At 75 next year, Modi will make Amit Shah PM if BJP wins polls, claims Kejriwal

News Network
May 11, 2024

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Out of jail and immediately hitting the campaign trail, Delhi Chief Minister Arvind Kejriwal on Saturday trained guns at Prime Minister Narendra Modi claiming that he will make way for Amit Shah next year when he turns 75 after sidelining all BJP leaders, including Yogi Adityanath, and jailing Opposition leaders.

Predicting that the BJP will be reduced to “220-230 seats” in the Lok Sabha polls, he claimed that Yogi Adityanath will be removed as Uttar Pradesh Chief Minister in two months if at all BJP returns to power to ensure Shah’s elevation as Prime Minister, as Modi himself has set the 75-year retirement rule in his party.

Accusing Modi of being dictatorial and seeking to implement ‘One Nation, One Leader’, Kejriwal insisted that the Prime Minister is not seeking votes for himself  and  people voting for BJP should know that they are not voting for Modi but Shah while wondering whether the latter would implement ‘Modi ki Guarantees’.

He also defended his decision not to resign as Chief Minister after his arrest, as it was a “trap” set by the Prime Minister to “finish off” AAP  and felt that JMM top leader Hemant Soren, who resigned as Jharkhand Chief Minister, also should not have quit his post.

Addressing a press conference that turned out to be a meeting of AAP supporters at the party headquarters here a day after he was released from Tihar jail on interim bail, he also asked Modi to “learn from Kejriwal on how to fight corruption”, as he referred to the induction of leaders who were accused of graft into the BJP. 

In his 20-minute address, which came after his visit to the Hanuman Temple in Connaught Place in the national capital, Kejriwal said Modi wants to crush his party as he knows that the AAP with its good work would replace the BJP.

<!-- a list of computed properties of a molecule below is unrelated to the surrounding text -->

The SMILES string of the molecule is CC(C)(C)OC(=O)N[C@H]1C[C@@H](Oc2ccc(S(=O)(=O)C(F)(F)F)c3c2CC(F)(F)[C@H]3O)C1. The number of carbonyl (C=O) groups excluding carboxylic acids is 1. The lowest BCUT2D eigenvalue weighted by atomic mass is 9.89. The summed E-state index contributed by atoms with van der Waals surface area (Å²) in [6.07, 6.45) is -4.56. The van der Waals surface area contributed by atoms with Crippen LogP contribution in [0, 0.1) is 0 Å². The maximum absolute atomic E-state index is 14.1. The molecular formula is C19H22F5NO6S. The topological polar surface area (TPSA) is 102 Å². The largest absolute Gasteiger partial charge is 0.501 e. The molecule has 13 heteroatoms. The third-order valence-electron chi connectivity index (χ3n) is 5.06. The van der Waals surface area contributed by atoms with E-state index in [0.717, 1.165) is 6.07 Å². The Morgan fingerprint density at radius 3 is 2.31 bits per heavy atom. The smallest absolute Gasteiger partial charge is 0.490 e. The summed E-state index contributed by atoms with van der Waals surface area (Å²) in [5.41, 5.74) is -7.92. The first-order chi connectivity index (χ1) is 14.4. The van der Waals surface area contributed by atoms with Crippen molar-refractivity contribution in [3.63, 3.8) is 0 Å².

If Modi does 'good work', no one will talk about AAP but people will not accept the attempts to decimate his party, which is working for the people, Kejriwal said.

“The Prime Minister says he fights against corruption but is inducting thieves and dacoits into his party. A leader who he described as one involved in a Rs 70,000 crore scam was inducted into the party ten days after Modi made the charges. If you want to fight corruption, learn from Kejriwal,” he said, citing instances of sacking and arrests of AAP ministers in Delhi and Punjab.

Warning that Opposition leaders like Mamata Banerjee, Tejashwi Yadav, NK Stalin and Uddhav Thackeray will be jailed by Narendra Modi if BJP wins, he said his arrest was meant to be a message to the country that if Kejriwal can be taken into custody, then anybody can be.

“People need to know, his mission's name is 'One Nation, One Leader'. To achieve this, there are two ways. One is to jail all Opposition leaders and the second is to sideline all leaders in BJP if they win. They have already sidelined L K Advani, Murli Manohar Joshi, Sumitra Mahajan, Shivraj Singh Chouhan who brought BJP back to power in Madhya Pradesh, Vasundhara Raje, ML Khattar…” Kejriwal said.